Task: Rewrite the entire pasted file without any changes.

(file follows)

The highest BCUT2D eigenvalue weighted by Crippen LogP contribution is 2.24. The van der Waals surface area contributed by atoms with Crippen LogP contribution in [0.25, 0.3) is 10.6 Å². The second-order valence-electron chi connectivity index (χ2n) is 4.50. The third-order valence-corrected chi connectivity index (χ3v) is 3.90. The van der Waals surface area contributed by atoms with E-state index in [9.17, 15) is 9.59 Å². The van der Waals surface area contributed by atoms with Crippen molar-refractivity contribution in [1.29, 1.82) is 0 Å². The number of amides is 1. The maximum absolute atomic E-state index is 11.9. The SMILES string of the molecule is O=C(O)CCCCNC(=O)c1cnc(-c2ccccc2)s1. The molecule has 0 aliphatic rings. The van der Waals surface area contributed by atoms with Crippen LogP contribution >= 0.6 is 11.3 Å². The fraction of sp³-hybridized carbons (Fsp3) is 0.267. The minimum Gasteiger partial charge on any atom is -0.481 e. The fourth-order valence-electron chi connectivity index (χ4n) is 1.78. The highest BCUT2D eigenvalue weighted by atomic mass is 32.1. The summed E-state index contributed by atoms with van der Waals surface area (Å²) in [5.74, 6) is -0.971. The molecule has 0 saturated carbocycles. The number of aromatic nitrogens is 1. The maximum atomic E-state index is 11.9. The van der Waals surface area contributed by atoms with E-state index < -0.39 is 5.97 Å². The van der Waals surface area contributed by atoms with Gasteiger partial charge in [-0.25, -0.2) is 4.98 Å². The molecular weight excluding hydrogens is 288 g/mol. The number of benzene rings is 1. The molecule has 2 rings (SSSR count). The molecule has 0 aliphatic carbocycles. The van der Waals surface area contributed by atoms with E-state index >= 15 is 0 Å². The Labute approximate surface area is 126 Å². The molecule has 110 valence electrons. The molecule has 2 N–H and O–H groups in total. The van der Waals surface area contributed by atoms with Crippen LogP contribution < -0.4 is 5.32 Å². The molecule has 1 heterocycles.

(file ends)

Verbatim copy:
The highest BCUT2D eigenvalue weighted by Crippen LogP contribution is 2.24. The van der Waals surface area contributed by atoms with Crippen LogP contribution in [0.25, 0.3) is 10.6 Å². The second-order valence-electron chi connectivity index (χ2n) is 4.50. The third-order valence-corrected chi connectivity index (χ3v) is 3.90. The van der Waals surface area contributed by atoms with E-state index in [9.17, 15) is 9.59 Å². The van der Waals surface area contributed by atoms with Crippen molar-refractivity contribution in [1.29, 1.82) is 0 Å². The number of amides is 1. The maximum absolute atomic E-state index is 11.9. The SMILES string of the molecule is O=C(O)CCCCNC(=O)c1cnc(-c2ccccc2)s1. The molecule has 0 aliphatic rings. The van der Waals surface area contributed by atoms with Crippen LogP contribution >= 0.6 is 11.3 Å². The fraction of sp³-hybridized carbons (Fsp3) is 0.267. The minimum Gasteiger partial charge on any atom is -0.481 e. The fourth-order valence-electron chi connectivity index (χ4n) is 1.78. The highest BCUT2D eigenvalue weighted by atomic mass is 32.1. The summed E-state index contributed by atoms with van der Waals surface area (Å²) in [5.74, 6) is -0.971. The molecule has 0 saturated carbocycles. The number of aromatic nitrogens is 1. The maximum atomic E-state index is 11.9. The van der Waals surface area contributed by atoms with E-state index < -0.39 is 5.97 Å². The van der Waals surface area contributed by atoms with Gasteiger partial charge in [-0.25, -0.2) is 4.98 Å². The molecular weight excluding hydrogens is 288 g/mol. The number of benzene rings is 1. The molecule has 2 rings (SSSR count). The molecule has 0 aliphatic carbocycles. The van der Waals surface area contributed by atoms with E-state index >= 15 is 0 Å². The Labute approximate surface area is 126 Å². The molecule has 110 valence electrons. The molecule has 2 N–H and O–H groups in total. The van der Waals surface area contributed by atoms with Crippen LogP contribution < -0.4 is 5.32 Å². The molecule has 1 heterocycles.